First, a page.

In all honesty, I am way more excited than I can convey (while still allowing people to think I am somewhat sane) about teaching middle school language arts. It was never my dream, my plan, or even really a thought… but sometimes we need stuff thrown at us to realize what we want. Two years ago I was "NEVER leaving my school or fifth grade," but a cross-state move, three schools, and three grade-levels later I'm putting my foot in my mouth.

So how does an elementary teacher prepare to teach middle school ELA for the first time? I am not an expert, but I am hoping to bring some of my elementary heart and flare to the middle school world.

Syllabus  

So my cute little elementary teaching heart and brain have never had to make a syllabus before. Ha! I went on the hunt for one. I found some absolutely beautiful ones on Pinterest created by London Perspective on TPT. They are amazing, but she used inDesign which I am 100% unfamiliar with.

I also had been learning to make infographics in a couple of my grad school classes so I created these for me (and now they are available for you all!) They are completely editable in PowerPoint. Make sure you download the fonts (in product description) or you will open the PowerPoint and it will be a #hotmessexpress. 


Notebook Organization and Tabs
So going into a middle school language arts setting isn't completely foreign to me. Last year I had to leave my job, apply for a new job, find a house, and move all our stuff across the state in a matter of weeks. I applied for a job that was advertised as 6th grade self-contained. Long story short, (I have a lot of these) after I was hired I was told I was only teaching ELA. 

We only had two classes of 6th, but I quickly had to learn a whole new type of organization that I wasn't used to. At the end of 1st semester I was SO over their notebooks. I knew I was partially to blame. I went to the store, bought 50 notebooks, and then glued in labels after counting the exact number of pages I wanted them to have.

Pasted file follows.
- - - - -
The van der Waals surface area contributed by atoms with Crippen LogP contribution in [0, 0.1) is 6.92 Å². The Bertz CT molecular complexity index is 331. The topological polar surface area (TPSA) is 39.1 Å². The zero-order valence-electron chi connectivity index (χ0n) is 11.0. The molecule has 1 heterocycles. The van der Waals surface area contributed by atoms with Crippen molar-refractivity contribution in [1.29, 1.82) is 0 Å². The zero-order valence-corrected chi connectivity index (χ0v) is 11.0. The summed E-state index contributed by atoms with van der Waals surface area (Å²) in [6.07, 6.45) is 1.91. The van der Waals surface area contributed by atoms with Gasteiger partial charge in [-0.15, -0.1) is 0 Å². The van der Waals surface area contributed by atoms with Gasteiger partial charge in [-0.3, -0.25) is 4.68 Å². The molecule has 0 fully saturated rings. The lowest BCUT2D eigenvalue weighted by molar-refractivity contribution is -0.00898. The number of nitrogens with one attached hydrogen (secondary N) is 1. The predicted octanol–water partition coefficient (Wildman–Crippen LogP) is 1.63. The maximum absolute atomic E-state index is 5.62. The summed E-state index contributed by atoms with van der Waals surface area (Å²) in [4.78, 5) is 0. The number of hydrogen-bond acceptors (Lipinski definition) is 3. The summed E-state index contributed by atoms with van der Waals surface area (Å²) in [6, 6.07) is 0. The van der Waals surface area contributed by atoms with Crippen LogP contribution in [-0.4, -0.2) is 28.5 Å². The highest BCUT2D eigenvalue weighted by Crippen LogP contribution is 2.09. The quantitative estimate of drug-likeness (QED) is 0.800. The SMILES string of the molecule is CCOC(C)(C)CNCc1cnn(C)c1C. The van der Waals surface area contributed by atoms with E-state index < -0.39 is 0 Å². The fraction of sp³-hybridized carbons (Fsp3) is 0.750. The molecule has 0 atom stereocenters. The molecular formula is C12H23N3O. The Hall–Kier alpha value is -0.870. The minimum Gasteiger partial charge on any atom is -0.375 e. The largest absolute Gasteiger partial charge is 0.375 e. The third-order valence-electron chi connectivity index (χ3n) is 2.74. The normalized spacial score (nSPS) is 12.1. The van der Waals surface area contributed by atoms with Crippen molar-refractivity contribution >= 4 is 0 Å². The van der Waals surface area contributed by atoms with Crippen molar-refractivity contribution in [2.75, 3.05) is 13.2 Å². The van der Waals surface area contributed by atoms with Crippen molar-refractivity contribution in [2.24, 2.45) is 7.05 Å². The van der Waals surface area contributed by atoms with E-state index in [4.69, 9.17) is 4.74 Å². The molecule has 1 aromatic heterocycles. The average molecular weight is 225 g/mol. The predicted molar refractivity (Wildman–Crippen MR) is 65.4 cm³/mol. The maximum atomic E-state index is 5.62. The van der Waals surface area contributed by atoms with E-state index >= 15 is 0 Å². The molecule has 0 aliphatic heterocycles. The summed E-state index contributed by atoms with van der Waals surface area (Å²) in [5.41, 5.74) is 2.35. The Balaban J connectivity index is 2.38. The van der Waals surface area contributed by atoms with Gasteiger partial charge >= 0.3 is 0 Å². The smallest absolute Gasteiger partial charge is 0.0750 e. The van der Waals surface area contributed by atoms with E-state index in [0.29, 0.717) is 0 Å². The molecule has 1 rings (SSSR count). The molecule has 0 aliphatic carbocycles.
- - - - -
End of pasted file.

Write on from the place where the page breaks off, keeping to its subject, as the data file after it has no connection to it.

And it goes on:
I learned some really important things even after I got my 6th graders SUPER organized. 

Make a notebook for EVERY class you have. I initially only made one notebook for myself, but that didn't work because I would do the lesson with 6A and then 6B would just copy my examples and we weren't learning together.

Also, sometimes I would get ahead and/or behind in a class and… just don't even get me started. Next year I have 5 ELA classes, but 4 of these classes will have two notebooks each. This means I will have 10 notebooks, but trust me when I say to have a notebook for every class.

Know EXACTLY how many pages you want for each section. I CANNOT promise you that ALL of your students will use the number of allotted pages you have designated (because some of them are in a continual hormonal brain fog) but this helped about 95% of my students (and me!) stay on track.

I am such a freak about our notebooks, but I can say it was SO worth it to have all this determined ahead of time. I made all of my 6th graders' notebooks, but this year, I think I am going to offer lunch or Starbucks to some super trustworthy 7th and 8th graders to help me. I have seen what happens when I let all the students do it and #icanteven #sorrynotsorry.

This is how they are organized in for next year. 

NOTEBOOK 1: 7th/8th Grade Reading/ELA Notebook
They know that this notebook is only for writing in. We NEVER glue anything into this notebook. Trust me, when I say you need to make this very clear to your "big kids," and some still just won't get it.
  • 2 pages (front and back) for the table of contents. This gives us 4 whole pages to write our contents. 
  • 36 pages (front and back) for bell ringers. This gives us one page (front and back) for each week of bell ringers (more on bell ringers in a second). 
  • Reading Response is the rest of the pages in the notebook. This is where they write all their responses to our reading units.
NOTEBOOK 2: 7th/8th Grade Interactive Notebook
I found it was SUPER important to have a separate interactive notebook. Students then knew that we ONLY glued stuff into our Interactive notebook. Before this rule, students were glueing all over the place, on top of writing, and/or we would run out of room in some notebooks:
  • 2 pages (front and back) for table of contents again
  • 35 pages (front and back) for interactive reading lessons
  • 16 pages (Front and back) for interactive vocabulary lessons